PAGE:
Job's Response to Eliphaz Continues
Eliphaz's First Speech (4:1-5:27)
Job's Response to Eliphaz (6:1-7:21)
Job Laments Life in General (1-7)
Job began to compare life to a hired day-laborer and a servant. Everything was a hard push uphill. During the day, the worker and servant longed for a moment when their work was shaded just a bit from the sun. Then even more so, the worker and servant longed for the end of the day when pay would come due and the shade of the evening would cool their tired, hot bodies (1-2).
As the day-laborer looked back at his months of labor, they were empty, vain, and futile because all the effort went into making another rich. At night, misery awaited as he pondered the uselessness of his hard labor (3).
Job then considered his own wretched night pains. The open sores on his body were either covered over with scabs and itching, or were broken open and had become a feasting ground for maggots, or were fresh boil-like ulcers oozing puss. All this pain made night a misery and yearning for the dawn (4-5).
Job's days were moving back and forth like a “weaver's shuttle" or the clicking of knitting needles. Rapidly, the loom moves back and forth, and it does not stop until it runs out of thread. Job was announcing his life was getting to the end of yarn (6).
Job Laments to God (7-10)
Job asked God to remember life is a fleeting exhale of a single breath. In the short breath, he was now at the end and he had given up. Happiness would ever elude him (7). He was seen in the present, but Job would soon not be able to be found (8). He was like a cloud—he would evaporate and not return, just as those who go to the grave and do not return to their homes and are not seen again (9-10). The lament to God was a simple prayer: "I'm at the end, hopelessly dying. If You, God, do not do something fast, my life will have been a lost cause."
Job Complains Again (11-21)
After Job's prayer, he found enough renewed energy for another outburst to express his pain and to unleash the bitterness of his soul to his friends (11).
Job declared he was no sea, as if others need worry about his unstable nature sinking their lives. Nor was he a sea monster, some mythological creature threatening to destroy their world.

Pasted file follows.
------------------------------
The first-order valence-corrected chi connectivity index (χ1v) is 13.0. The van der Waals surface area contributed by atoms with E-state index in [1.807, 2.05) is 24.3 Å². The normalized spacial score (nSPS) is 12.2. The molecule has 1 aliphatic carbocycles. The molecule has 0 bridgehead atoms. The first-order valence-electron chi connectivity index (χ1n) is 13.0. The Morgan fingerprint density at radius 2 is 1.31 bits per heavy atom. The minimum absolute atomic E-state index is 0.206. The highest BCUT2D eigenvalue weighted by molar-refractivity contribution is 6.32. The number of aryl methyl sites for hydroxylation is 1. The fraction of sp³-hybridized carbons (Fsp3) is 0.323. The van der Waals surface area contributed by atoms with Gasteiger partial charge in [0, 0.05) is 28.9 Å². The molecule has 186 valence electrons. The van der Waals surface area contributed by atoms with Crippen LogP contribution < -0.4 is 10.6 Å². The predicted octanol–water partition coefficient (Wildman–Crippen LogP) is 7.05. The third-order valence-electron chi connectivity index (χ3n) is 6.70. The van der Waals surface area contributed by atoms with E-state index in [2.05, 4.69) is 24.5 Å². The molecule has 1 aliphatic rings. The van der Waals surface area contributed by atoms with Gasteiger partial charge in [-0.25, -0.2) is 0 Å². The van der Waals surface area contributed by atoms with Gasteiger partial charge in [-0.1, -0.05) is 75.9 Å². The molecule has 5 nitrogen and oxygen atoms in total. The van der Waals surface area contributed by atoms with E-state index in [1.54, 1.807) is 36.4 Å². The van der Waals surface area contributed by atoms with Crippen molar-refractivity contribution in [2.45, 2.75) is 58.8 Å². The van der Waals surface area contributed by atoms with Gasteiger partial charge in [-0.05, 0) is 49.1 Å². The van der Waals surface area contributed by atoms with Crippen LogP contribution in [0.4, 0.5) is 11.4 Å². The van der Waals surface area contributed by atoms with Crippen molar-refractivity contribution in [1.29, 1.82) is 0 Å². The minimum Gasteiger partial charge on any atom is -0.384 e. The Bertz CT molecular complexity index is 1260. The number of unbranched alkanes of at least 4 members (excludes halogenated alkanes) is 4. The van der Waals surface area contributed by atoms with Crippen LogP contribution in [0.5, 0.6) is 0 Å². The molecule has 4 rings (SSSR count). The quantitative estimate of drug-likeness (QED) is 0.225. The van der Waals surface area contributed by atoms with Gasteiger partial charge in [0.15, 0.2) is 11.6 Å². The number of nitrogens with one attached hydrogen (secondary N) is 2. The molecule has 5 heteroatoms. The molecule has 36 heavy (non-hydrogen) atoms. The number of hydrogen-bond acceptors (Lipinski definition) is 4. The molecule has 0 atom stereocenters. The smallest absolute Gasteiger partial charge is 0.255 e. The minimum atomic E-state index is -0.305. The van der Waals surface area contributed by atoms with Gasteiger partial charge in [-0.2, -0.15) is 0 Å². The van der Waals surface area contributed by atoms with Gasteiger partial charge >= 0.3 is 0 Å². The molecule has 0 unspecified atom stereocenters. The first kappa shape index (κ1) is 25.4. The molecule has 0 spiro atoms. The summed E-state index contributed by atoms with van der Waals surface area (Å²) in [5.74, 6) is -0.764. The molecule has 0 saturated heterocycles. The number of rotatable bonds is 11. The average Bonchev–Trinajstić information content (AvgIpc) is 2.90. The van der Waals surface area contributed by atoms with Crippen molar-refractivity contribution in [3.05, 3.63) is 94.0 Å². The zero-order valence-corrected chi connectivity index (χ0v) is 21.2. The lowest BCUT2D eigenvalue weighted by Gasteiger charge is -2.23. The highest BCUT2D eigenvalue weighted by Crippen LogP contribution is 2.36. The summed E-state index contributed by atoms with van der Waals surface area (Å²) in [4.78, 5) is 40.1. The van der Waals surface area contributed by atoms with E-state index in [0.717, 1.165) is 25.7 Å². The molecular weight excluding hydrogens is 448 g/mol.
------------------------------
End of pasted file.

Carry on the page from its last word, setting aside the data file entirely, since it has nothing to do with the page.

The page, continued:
Many scholars believe Babylonian mythology is being alluded to here, where the monster Tiamat, the goddess of salt water, created chaos and division at the creation as she made the seas tempestuous and agitated. She had to be slain by Marduk so the formation of earth and heaven could be made of her divided body.
Job was not vesting a belief in mythology. He was using mythology as one might use Santa Claus as a metaphor. He was simply saying he was not one in need of a slaying, not one who needed to be guarded so he would not bring harm to others. He was not seeking to destroy their lives so he could find his own. He may also have been saying, "I am not nor was I a lion secretly oppressing others to build a life of opulence for himself." He was refuting the idea that he was some kind of a secret oppressor. He was a threat to no one (12).
Next, Job asserted he was docile. Job sought comfort in sleep and upon his bed at night, where his mind could be eased from all the stress (13), but he announced that God terrified him there with dreams and visions (14). On his bed he would lapse into fits of choking and coughing, feeling as though he were being strangled to death. He had become a skeleton covered by skin (15). You wonder here if Job was saying to Eliphaz, “You think you have visions at night that scare you?”
Then Job outright defined his prayer. He hated living and remaining merely as an existence without hope of endurance. He asked for God to leave him alone for his few final days of breathing and let him die (16).
Raising another argument, Job asked God why He made him more significant than he was, vesting all this interest in his affliction. Job asked, “Why would the omnipotent be interested in visiting and testing me so thoroughly?" Job was announcing that he was not worth this much attention from God (18).
Job then called on God to give him a break, to announce a truce, to give him a moment to swallow a morsel of food or spit out some bad taste in his mouth (19).
Following along in the prayer, Job wondered why God had become a watcher, like a policeman who studies every little deed to catch, especially Job, in a misstep. Job pondered why God had marked him, to watch him, and why God had made his life His particular burden.
This reveals an awful view of God creeping into his spirit, which Job had developed through his suffering. He was beginning to see a vengeful God, looking for every little mistake anyone would make, so He could afflict those who stepped out of line (20).
Finally, Job wondered why God didn't just forgive him. If God were to take away his iniquity, no matter what it was, then fellowship could be restored. The way it was going, Job would be dead and the potential for fellowship gone. Job was viewing such an end to be a waste when forgiveness could restore what had been lost (21).
Here we see Job’s not resisting the fact that he was a sinner, but resisting the fact that his sin warranted and was equal to the suffering.